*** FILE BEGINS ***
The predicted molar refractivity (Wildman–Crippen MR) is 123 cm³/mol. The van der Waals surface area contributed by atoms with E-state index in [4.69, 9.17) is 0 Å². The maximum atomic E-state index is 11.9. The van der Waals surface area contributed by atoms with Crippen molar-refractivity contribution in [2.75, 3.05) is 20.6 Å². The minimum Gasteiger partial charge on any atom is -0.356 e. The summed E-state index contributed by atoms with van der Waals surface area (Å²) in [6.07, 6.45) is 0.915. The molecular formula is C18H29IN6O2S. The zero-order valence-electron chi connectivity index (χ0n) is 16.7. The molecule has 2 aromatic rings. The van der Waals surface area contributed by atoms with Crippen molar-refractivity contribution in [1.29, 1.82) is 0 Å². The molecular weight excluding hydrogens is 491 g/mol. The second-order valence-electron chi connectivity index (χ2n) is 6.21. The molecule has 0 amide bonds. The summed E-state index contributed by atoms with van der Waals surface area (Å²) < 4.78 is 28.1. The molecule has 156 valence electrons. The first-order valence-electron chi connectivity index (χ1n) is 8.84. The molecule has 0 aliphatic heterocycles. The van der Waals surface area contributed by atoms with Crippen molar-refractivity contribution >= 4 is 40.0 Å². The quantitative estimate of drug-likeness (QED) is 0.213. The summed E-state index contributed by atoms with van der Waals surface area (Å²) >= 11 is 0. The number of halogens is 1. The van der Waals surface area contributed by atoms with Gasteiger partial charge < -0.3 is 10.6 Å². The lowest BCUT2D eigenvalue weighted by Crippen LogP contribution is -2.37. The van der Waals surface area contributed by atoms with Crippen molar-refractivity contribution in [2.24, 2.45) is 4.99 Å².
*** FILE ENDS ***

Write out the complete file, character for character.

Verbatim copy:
The predicted molar refractivity (Wildman–Crippen MR) is 123 cm³/mol. The van der Waals surface area contributed by atoms with E-state index in [4.69, 9.17) is 0 Å². The maximum atomic E-state index is 11.9. The van der Waals surface area contributed by atoms with Crippen molar-refractivity contribution in [2.75, 3.05) is 20.6 Å². The minimum Gasteiger partial charge on any atom is -0.356 e. The summed E-state index contributed by atoms with van der Waals surface area (Å²) in [6.07, 6.45) is 0.915. The molecular formula is C18H29IN6O2S. The zero-order valence-electron chi connectivity index (χ0n) is 16.7. The molecule has 2 aromatic rings. The van der Waals surface area contributed by atoms with Crippen molar-refractivity contribution in [1.29, 1.82) is 0 Å². The molecular weight excluding hydrogens is 491 g/mol. The second-order valence-electron chi connectivity index (χ2n) is 6.21. The molecule has 0 amide bonds. The summed E-state index contributed by atoms with van der Waals surface area (Å²) < 4.78 is 28.1. The molecule has 156 valence electrons. The first-order valence-electron chi connectivity index (χ1n) is 8.84. The molecule has 0 aliphatic heterocycles. The van der Waals surface area contributed by atoms with Crippen molar-refractivity contribution >= 4 is 40.0 Å². The quantitative estimate of drug-likeness (QED) is 0.213. The summed E-state index contributed by atoms with van der Waals surface area (Å²) >= 11 is 0. The number of halogens is 1. The van der Waals surface area contributed by atoms with Gasteiger partial charge < -0.3 is 10.6 Å². The lowest BCUT2D eigenvalue weighted by Crippen LogP contribution is -2.37. The van der Waals surface area contributed by atoms with Crippen molar-refractivity contribution in [2.24, 2.45) is 4.99 Å².